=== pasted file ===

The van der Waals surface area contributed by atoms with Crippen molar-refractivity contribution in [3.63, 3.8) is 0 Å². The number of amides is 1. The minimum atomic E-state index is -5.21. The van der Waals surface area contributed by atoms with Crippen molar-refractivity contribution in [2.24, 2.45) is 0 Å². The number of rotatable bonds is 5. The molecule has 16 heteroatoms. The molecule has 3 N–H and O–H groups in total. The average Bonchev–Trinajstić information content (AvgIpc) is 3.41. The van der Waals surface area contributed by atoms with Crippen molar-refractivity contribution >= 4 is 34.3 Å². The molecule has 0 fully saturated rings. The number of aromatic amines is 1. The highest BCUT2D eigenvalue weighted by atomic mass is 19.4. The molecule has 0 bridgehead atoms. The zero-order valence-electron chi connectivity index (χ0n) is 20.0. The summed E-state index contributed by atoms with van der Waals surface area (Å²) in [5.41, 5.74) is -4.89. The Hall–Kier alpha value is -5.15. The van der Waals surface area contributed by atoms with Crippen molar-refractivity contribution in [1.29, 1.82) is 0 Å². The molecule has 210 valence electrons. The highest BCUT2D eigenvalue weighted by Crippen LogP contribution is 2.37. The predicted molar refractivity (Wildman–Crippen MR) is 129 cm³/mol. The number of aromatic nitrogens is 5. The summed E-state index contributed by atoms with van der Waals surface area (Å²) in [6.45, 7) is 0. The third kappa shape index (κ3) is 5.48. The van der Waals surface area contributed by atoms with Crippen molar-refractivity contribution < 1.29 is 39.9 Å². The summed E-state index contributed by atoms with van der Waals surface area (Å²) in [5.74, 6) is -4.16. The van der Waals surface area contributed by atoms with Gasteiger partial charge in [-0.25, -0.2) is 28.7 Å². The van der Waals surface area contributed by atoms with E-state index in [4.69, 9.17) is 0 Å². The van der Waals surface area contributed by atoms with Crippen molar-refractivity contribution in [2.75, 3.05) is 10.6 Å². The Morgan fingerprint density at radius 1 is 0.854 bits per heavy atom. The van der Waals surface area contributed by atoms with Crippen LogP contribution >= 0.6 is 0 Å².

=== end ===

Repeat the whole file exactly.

The van der Waals surface area contributed by atoms with Crippen molar-refractivity contribution in [3.63, 3.8) is 0 Å². The number of amides is 1. The minimum atomic E-state index is -5.21. The van der Waals surface area contributed by atoms with Crippen molar-refractivity contribution in [2.24, 2.45) is 0 Å². The number of rotatable bonds is 5. The molecule has 16 heteroatoms. The molecule has 3 N–H and O–H groups in total. The average Bonchev–Trinajstić information content (AvgIpc) is 3.41. The van der Waals surface area contributed by atoms with Crippen molar-refractivity contribution >= 4 is 34.3 Å². The molecule has 0 fully saturated rings. The number of aromatic amines is 1. The highest BCUT2D eigenvalue weighted by atomic mass is 19.4. The molecule has 0 bridgehead atoms. The zero-order valence-electron chi connectivity index (χ0n) is 20.0. The summed E-state index contributed by atoms with van der Waals surface area (Å²) in [5.41, 5.74) is -4.89. The Hall–Kier alpha value is -5.15. The van der Waals surface area contributed by atoms with Crippen molar-refractivity contribution in [1.29, 1.82) is 0 Å². The molecule has 210 valence electrons. The highest BCUT2D eigenvalue weighted by Crippen LogP contribution is 2.37. The predicted molar refractivity (Wildman–Crippen MR) is 129 cm³/mol. The number of aromatic nitrogens is 5. The summed E-state index contributed by atoms with van der Waals surface area (Å²) in [6.45, 7) is 0. The third kappa shape index (κ3) is 5.48. The van der Waals surface area contributed by atoms with Crippen molar-refractivity contribution < 1.29 is 39.9 Å². The summed E-state index contributed by atoms with van der Waals surface area (Å²) in [5.74, 6) is -4.16. The van der Waals surface area contributed by atoms with Gasteiger partial charge in [-0.25, -0.2) is 28.7 Å². The van der Waals surface area contributed by atoms with E-state index in [4.69, 9.17) is 0 Å². The van der Waals surface area contributed by atoms with Crippen molar-refractivity contribution in [2.75, 3.05) is 10.6 Å². The Morgan fingerprint density at radius 1 is 0.854 bits per heavy atom. The van der Waals surface area contributed by atoms with Crippen LogP contribution >= 0.6 is 0 Å².